Movie Review - Jackie K Cooper
"Burnt" (The Weinstein Company)
Bradley Cooper plays a smoldering chef in the new film "Burnt" but somehow the makers of the movie just didn't make him or the movie hot enough. Director John Wells follows the script and gives us a flawed hero, but when it comes time for possible redemption everything goes awry. Cooper's acting is so successful in creating a rude and crude boor that he is never able to reign the character back in. Learning from one's mistakes is one thing, but having them still linger at the end is another.
Cooper plays Adam Jones, a brilliant and creative chef who has let drugs and alcohol mess up his life. At the start of the film he is on the road back to sobriety, trying to reconnect with people whose lives he has ruined. Among these are Tony (Daniel Bruhl), a restauranteur and hotel owner. Also in his past is Michel (Omar Sy), a man whose career Adam wrecked in the cruelest of ways. Both men manage to forgive him and help him get back on the road as a chef.
Adam also brings in Helene (Sienna Miller) as his sous-chef. She is a single mother who is wary of Adam's reputation as a womanizer. Still his reputation as a brilliant chef makes her eager to work with him. Too soon she sees the negative side of his personality as he harasses and abuses his staff. Cooper throws himself into these harangues and makes the audience wary of any later softening that occurs.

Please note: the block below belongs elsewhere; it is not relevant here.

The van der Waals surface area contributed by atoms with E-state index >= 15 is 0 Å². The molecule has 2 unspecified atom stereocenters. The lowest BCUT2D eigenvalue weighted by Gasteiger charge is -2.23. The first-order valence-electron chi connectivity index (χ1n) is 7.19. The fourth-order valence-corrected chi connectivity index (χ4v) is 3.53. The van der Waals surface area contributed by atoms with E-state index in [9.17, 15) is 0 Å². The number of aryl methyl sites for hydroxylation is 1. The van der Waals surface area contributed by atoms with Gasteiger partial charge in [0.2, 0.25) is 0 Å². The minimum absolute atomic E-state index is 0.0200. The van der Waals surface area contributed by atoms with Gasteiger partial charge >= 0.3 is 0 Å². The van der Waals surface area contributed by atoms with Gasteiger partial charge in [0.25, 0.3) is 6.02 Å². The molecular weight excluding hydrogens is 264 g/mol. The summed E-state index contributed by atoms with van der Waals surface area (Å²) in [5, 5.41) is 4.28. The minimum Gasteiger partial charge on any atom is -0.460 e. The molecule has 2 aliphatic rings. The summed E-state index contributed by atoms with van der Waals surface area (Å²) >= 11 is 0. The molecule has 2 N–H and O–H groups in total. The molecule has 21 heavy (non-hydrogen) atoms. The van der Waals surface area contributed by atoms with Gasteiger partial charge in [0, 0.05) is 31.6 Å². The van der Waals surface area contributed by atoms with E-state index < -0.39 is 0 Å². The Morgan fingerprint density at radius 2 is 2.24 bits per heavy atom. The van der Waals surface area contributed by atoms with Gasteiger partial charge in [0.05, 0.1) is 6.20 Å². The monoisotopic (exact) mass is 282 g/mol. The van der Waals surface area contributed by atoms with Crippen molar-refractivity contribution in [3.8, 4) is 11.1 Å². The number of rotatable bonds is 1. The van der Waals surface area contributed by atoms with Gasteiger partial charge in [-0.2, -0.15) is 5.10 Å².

Having a believable relationship with Helene would help give credibility to Adam's journey toward humanness, but she is made to look much less attractive than she should be. Her hair is cropped and her lack of makeup is not flattering. This is especially accentuated by the return of Adam's former romantic partner Anne Marie (Alicia Vikander). Anne Marie is everything Helene is not. A movie about Adam and Anne Marie would have been more believable and more enjoyable.
There is also a problem with the continuity of some instances in the movie. For example, in one crucial scene Adam suffers a massive physical beating. His face is scraped and his body is bruised. Within moments his face heals and his bruises disappear and reappear. Plus he returns to fine physical shape and endurance.
"Burnt" is a movie full of good performances but lacking in a cogent script. There are minor characters aplenty but they do nothing to flesh out who and what Adam is. Cooper gives it a good try but the journey to redemption is far-fetched and lacking.
The film is rated R for profanity and violence.
The recasting of Cooper and Miller after their appearances in "American Sniper"had audiences eagerly awaiting this rematch. However with just a couple of scenes Vikander stole the movie from Miller. She is the female character you remember. Cooper gave it his best effort but he and Miller could never heat up the screen that way.
I scored "Burnt" an uncooked 5 out of 10.
Jackie K Cooper